Right. It's Valentine's Day and while we don't care, obviously, it is about now that our thoughts turn to whether romance is alive in our relationship, or rigor mortis has set in.
We do want romance, but it's a tricky one to get right, volume-wise and, above all, tonally.
Most of the romantic gestures we're supposed to crave, we really don't. No woman, excepting a Kardashian or Love Island contestant, wants any truck with rose petals, chocolates, anything heart shaped, anything quilted, anything, God forbid, to do with underwear.
We don't want the M&S Valentine's deal dinner for two, served by candlelight in the kitchen, or, for that matter, dinner on a sandbar in an exotic location. (We once had dinner on a sandbar and it was strangely depressing, like being stuck in a promotional video for a luxury retirement home.)
What we want is romantic behaviour, spread out throughout the year, that is not asked for or expected or that frequent (once a month will do, too much romance makes us feel suffocated).
We don't want it to involve flowers (some people may like to be bought flowers, we say you should buy your own if they don't want white crysanths) or spas or bubble baths or destinations or special dinners (we like dinners but we tend to want to have a wine-fuelled debate… so).
And we don't want stock romantic gifts. Weirdly, not even the things we might appreciate, like silk pyjamas, though it's hard to explain why.
Maybe it makes us feel like chihuahas receiving treats. But we are very keen on romance. Sorry.
So this is our 10-point romance test. If he's done more than half of the following in the past six months then the romance is still alive and kicking - otherwise, you may want to take steps.
1. Remembering things about you, that you barely do. The restaurant you loved up the mountain. The song that will always make you dance. The one that you both did karaoke to the night you met (although you can't agree what that was: could it have been, Hall And Oates' 'Your Kiss'? Or was it 'Wuthering Heights'? Cocktails had been taken).
2. Gestures suggesting you have been missed. For example, meeting you off the early flight even though that involves all sorts of hardship for Him and, practically speaking, it would make a lot more sense for you to get home under your own steam (e.g. you have a bus pass).
3. Spontaneous whisking off. Whisking you off somewhere in a car, like the early days, before the Prius and you taking charge of all planning and booking because you know best. Sigh.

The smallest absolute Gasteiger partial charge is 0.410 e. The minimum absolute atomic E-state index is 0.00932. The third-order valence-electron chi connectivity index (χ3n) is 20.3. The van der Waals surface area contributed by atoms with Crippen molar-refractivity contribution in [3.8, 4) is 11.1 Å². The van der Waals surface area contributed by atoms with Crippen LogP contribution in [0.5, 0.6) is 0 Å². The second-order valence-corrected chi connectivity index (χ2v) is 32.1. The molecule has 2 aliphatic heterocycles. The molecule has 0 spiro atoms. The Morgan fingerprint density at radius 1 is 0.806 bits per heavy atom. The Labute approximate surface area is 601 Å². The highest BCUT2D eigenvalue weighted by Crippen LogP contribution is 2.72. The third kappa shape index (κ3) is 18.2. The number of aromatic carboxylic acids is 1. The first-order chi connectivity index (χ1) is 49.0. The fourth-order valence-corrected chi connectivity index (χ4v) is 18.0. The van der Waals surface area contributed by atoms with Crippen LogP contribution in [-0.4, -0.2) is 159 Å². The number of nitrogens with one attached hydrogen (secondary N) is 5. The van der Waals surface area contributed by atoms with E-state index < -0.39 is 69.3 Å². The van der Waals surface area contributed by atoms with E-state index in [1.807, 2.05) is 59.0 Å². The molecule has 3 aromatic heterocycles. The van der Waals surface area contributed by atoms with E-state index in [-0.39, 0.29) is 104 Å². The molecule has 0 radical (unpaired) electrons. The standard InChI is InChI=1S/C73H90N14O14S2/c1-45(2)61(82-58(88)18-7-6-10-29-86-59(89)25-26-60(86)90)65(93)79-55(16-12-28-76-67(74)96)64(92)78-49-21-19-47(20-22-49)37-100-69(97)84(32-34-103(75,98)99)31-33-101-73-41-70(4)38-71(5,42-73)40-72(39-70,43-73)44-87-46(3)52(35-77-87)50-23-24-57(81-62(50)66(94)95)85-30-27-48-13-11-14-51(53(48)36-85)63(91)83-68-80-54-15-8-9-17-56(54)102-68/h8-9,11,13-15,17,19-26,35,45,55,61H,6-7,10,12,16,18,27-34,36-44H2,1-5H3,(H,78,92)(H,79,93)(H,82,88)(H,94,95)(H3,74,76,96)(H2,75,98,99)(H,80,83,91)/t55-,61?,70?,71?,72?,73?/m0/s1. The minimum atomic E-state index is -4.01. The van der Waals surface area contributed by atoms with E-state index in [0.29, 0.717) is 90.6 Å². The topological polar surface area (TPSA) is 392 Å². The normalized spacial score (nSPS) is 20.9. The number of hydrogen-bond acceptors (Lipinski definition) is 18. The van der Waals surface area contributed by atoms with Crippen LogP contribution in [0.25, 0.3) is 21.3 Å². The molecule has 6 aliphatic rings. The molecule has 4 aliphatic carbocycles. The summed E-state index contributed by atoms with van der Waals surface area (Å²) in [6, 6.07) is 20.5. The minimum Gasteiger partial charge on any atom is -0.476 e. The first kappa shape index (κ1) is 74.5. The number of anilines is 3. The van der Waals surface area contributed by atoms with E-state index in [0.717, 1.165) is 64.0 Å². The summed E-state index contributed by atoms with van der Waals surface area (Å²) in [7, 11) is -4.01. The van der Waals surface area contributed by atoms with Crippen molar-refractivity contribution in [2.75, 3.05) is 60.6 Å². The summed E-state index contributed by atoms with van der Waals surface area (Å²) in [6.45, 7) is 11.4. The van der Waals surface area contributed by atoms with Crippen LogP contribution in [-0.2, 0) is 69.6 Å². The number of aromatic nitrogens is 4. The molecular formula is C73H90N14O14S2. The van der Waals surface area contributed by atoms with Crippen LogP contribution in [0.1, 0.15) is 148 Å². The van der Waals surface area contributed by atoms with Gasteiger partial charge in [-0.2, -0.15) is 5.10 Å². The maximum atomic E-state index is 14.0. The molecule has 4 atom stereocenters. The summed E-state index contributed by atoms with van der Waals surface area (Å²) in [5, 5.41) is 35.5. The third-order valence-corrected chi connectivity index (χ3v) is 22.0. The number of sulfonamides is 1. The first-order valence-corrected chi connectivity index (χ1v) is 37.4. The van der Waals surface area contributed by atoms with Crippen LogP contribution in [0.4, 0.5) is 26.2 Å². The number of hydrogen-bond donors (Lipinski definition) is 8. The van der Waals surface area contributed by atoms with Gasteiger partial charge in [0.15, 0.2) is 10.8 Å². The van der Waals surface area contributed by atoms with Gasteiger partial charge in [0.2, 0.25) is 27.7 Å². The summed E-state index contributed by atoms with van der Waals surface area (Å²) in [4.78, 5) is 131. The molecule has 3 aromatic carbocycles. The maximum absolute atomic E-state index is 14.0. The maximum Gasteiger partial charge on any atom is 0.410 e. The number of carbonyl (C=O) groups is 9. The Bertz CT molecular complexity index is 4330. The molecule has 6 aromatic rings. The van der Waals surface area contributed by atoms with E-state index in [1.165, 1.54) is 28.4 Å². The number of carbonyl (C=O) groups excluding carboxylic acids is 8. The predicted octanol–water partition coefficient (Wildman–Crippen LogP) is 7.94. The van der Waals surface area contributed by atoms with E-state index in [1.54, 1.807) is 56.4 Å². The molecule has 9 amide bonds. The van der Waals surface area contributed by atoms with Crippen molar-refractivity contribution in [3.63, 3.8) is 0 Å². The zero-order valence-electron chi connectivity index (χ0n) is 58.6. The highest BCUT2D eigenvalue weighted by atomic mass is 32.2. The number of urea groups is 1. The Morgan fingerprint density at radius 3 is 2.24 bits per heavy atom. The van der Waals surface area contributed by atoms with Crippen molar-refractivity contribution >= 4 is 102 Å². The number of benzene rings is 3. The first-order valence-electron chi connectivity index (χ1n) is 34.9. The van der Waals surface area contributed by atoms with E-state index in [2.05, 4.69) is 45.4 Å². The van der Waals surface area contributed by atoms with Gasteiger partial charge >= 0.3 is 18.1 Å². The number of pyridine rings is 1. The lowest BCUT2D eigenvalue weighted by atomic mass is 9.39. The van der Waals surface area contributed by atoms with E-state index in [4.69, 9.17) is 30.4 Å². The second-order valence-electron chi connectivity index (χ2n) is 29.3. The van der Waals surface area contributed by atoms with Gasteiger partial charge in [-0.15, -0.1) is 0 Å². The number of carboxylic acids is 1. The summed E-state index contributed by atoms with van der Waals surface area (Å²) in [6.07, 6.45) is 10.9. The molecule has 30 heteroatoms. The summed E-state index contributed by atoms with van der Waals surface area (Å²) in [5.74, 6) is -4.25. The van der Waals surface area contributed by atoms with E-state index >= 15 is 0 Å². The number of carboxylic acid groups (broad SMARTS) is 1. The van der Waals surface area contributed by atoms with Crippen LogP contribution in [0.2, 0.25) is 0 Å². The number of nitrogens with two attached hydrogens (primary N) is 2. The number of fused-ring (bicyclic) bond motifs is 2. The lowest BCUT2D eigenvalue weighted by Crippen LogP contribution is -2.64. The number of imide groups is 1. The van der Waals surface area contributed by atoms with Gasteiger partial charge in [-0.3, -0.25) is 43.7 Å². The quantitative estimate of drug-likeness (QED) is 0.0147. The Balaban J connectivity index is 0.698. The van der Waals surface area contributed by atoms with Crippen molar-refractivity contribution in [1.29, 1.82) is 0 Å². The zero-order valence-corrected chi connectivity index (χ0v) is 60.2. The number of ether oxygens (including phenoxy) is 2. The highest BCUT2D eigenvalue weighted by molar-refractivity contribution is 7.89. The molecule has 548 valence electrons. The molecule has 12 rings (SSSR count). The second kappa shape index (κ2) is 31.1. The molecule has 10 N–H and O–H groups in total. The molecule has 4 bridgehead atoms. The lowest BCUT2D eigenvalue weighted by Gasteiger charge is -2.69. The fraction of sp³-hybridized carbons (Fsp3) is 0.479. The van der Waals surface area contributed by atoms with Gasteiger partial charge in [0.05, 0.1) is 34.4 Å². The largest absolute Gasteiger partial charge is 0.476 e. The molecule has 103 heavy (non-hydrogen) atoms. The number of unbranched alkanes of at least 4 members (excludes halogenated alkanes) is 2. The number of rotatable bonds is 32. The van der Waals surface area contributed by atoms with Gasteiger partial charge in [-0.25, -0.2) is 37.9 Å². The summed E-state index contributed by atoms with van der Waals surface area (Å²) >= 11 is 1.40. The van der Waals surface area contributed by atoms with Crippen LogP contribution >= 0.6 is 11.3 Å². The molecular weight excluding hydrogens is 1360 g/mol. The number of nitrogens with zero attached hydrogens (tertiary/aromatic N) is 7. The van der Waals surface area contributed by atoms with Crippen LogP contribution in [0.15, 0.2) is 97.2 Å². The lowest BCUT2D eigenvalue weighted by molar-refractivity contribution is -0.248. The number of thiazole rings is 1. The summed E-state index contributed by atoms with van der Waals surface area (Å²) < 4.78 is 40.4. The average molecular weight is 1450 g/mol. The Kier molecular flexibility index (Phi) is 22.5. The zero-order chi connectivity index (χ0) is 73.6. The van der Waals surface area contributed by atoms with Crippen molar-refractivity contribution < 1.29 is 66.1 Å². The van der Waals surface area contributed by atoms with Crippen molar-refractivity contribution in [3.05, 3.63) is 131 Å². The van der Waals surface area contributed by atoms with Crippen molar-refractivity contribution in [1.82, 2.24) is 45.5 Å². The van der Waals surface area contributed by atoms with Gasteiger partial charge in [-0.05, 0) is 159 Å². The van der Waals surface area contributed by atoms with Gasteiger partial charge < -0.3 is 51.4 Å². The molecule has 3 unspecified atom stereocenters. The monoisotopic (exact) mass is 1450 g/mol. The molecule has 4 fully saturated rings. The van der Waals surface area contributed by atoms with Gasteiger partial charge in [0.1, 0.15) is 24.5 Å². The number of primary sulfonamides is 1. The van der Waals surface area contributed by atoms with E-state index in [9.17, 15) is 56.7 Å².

4. Paying attention, plus effort presents. Like the ski gloves for the person with the exceptionally poor circulation that had to be researched and then mailed from a specialist outlet in the Austrian Alps. Once I got a Sarah Lund jumper because I had full Sarah Lund obsession. (Sadly, when I got the Saga Noren obsession I did not get the 70s Porsche, or the leather trousers).
5. Once in a while getting a text saying love things - especially effective if he is literally up against it or, say, in the crowd at the Aviva.
6. Once in a while holding hands in the cinema, not in front of the TV.
7. On birthdays and today, receiving an amusing and spot-on card. Maybe with a dachsund on it.
8. Dropping everything in order to ring you and talk you off the ledge if you are having an irrational, foetal position in the bathroom, could be hormones but that must never be mentioned, lady meltdown.
9. Being deluded about you in a good way. For example, buying you some youthful/tiny/inappropriate clothing because you used to own something similar when you first met and he apparently can't tell the difference between you then and you now. Mad, but also great.
10. Making heart shapes on the frothy milk in your extra hot, almond milk flat white... JUST KIDDING!
Sex & Relationships
It's often dubbed 'the Curse of Strictly': The scenario when couples meet professionally on shows like Strictly Come Dancing, Dancing with the Stars or Dancing on Ice only to end up romantically involved off camera.
I quite like the idea of Galentine's Day, the unofficial holiday that celebrates female friendship every February 13. The concept comes, not from a PR company or Hallmark marketing team, but from an episode of Parks & Recreation in which the relentlessly conscientious Leslie Knope (Amy Poehler) organises a brunch for a motley crew of women on Valentine's Eve.